Controversy has surrounded laws governing DUI-Drug prosecutions since their inception. Holding criminal prosecutions of illicit substance impairment to similar standards as alcohol sounds flawed on the surface. A high blood-alcohol level very clearly inhibits your reaction time and better judgement, but drug-use, specifically marijuana or cannabis, has more subtle effects. And yet, that hasn’t stopped 11 states from imposing zero tolerance laws, also known as per se laws, in regards to operating a vehicle or machinery with THC (the primary psychoactive constituent of cannabis). And in 2012, the White House National Drug Control Strategy Report called for the implementation of such laws nationwide.
An official report the United States National Highway Traffic Safety Administration (NHTSA) released in November of 2014 is stirring up opinions, though. The article – which can be read in full here – claims that any impairment THC might cause is dissimilar from alcohol-caused impairment, and that there was inadequate reasoning to make a connection between drug use and an increased crash risk. Data collected in the past was insufficient, perhaps due to a limited range of subjects, and the results were hazy, at best. It even goes further to say that “a driver who tests positive for a drug is not necessarily impaired by the drug.” The Dude abides.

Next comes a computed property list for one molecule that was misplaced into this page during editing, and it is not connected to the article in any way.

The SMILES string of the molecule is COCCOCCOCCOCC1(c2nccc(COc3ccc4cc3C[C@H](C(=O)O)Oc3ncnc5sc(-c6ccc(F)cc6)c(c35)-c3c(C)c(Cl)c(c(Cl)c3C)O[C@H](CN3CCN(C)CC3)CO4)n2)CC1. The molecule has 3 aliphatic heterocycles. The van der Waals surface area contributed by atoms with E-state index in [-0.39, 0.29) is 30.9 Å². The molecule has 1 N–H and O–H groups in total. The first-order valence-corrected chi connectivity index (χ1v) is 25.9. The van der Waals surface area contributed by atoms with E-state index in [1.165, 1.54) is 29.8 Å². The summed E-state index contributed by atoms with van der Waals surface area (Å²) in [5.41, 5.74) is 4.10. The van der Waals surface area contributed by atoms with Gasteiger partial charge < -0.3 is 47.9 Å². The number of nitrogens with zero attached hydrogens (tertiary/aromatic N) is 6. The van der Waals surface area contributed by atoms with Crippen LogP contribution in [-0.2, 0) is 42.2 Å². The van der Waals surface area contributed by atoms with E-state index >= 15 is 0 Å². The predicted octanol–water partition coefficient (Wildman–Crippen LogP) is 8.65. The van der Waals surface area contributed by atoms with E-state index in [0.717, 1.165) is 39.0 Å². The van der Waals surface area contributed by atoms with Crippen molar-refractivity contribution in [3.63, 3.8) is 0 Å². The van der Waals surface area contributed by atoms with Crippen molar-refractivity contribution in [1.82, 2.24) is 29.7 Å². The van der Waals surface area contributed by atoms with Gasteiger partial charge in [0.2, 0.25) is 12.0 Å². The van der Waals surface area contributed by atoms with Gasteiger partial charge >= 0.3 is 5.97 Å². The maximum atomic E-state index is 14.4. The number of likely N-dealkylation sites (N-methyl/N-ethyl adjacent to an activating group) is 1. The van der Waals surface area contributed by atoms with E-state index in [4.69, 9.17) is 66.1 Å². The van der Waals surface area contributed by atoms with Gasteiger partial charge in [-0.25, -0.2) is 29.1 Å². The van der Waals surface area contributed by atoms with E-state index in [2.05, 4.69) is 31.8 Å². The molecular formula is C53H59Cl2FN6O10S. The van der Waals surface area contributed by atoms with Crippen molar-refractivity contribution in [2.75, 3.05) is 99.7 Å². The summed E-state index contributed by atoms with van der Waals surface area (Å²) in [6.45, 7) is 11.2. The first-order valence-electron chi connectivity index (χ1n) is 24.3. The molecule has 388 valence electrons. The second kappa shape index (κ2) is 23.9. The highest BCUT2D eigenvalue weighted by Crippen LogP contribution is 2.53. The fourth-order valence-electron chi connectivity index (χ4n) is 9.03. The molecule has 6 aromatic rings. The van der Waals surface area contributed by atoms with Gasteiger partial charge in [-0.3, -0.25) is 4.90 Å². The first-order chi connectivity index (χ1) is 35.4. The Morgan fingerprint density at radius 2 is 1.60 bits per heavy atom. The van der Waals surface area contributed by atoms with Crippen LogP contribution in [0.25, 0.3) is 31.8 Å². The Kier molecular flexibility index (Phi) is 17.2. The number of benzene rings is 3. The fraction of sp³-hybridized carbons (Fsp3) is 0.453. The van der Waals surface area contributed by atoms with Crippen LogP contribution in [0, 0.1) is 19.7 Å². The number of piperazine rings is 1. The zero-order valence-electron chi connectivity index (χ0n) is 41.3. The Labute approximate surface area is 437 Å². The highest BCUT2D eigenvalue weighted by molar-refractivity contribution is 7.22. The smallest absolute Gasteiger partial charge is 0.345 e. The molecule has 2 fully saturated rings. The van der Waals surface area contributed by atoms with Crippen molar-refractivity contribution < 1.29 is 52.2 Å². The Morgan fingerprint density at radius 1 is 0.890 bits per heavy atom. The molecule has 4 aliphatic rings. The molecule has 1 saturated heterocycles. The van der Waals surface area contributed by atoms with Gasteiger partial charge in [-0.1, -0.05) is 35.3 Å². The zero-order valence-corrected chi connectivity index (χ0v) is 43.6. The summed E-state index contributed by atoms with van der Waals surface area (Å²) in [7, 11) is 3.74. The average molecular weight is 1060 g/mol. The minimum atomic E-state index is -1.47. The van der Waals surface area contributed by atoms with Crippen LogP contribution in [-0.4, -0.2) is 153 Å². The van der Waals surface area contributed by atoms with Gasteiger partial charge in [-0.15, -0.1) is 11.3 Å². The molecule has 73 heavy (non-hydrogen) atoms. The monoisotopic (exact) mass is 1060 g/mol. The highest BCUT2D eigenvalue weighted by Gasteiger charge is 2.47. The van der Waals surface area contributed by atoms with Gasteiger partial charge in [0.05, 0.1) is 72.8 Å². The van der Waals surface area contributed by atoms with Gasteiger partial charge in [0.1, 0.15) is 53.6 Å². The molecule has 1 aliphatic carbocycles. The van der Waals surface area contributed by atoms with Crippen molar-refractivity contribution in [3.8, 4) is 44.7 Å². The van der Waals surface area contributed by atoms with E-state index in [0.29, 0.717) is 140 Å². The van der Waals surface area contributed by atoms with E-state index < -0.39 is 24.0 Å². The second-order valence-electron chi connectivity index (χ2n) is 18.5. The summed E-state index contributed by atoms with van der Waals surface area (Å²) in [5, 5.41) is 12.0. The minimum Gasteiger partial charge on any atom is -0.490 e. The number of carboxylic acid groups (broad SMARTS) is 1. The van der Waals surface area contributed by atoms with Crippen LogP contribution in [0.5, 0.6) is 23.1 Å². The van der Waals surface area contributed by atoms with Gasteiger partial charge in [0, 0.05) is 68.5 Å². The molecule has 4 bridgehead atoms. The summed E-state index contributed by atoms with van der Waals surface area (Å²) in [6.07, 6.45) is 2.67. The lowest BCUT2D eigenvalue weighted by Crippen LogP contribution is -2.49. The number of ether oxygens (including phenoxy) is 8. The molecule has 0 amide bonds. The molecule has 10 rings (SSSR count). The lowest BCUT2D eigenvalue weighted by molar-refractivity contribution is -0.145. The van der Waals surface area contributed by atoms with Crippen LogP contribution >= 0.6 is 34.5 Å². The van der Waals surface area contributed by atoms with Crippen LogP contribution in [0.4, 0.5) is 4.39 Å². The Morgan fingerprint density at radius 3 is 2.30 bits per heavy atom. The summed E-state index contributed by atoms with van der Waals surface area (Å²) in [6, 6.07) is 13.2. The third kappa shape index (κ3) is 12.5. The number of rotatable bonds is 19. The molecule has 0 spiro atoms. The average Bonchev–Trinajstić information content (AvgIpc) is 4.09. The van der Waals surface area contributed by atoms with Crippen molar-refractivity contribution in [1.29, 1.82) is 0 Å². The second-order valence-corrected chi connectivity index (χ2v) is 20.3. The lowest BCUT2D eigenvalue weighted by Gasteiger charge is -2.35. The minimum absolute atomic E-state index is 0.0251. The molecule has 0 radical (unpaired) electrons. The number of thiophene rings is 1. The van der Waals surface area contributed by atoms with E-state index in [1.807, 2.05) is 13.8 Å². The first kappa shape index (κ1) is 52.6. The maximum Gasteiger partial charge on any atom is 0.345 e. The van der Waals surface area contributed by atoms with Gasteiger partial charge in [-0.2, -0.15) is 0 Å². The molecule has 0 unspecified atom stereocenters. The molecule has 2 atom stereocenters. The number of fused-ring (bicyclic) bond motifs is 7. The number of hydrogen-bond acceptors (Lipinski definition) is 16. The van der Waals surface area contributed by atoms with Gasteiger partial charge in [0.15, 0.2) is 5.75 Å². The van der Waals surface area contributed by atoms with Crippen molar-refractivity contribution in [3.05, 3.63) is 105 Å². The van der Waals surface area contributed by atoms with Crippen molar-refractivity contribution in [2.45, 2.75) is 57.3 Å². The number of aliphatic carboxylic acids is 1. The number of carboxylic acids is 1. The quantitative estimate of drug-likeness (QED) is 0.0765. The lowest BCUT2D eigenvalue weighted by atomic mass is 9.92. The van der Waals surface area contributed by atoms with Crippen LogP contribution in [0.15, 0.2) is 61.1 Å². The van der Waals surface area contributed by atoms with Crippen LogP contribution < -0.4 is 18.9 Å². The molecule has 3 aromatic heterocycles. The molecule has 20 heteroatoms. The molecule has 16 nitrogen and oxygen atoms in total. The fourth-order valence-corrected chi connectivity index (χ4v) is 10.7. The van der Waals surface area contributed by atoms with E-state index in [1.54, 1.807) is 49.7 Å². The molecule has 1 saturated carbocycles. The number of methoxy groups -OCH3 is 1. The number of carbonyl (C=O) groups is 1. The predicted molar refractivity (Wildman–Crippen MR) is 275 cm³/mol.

As another article recently posted by the High Times suggests, the entire system needs to be reevaluated. Not surprisingly, their position is that if people on our roadways are being pulled over and arrested for driving while under the influence of cannabis and other related substances, but there is no hard evidence to suggest that they were impaired by its use at all, there has obviously been an obstruction of their civil liberties.
Contact my firm if you have further questions or need representation in a DUI-Drug case.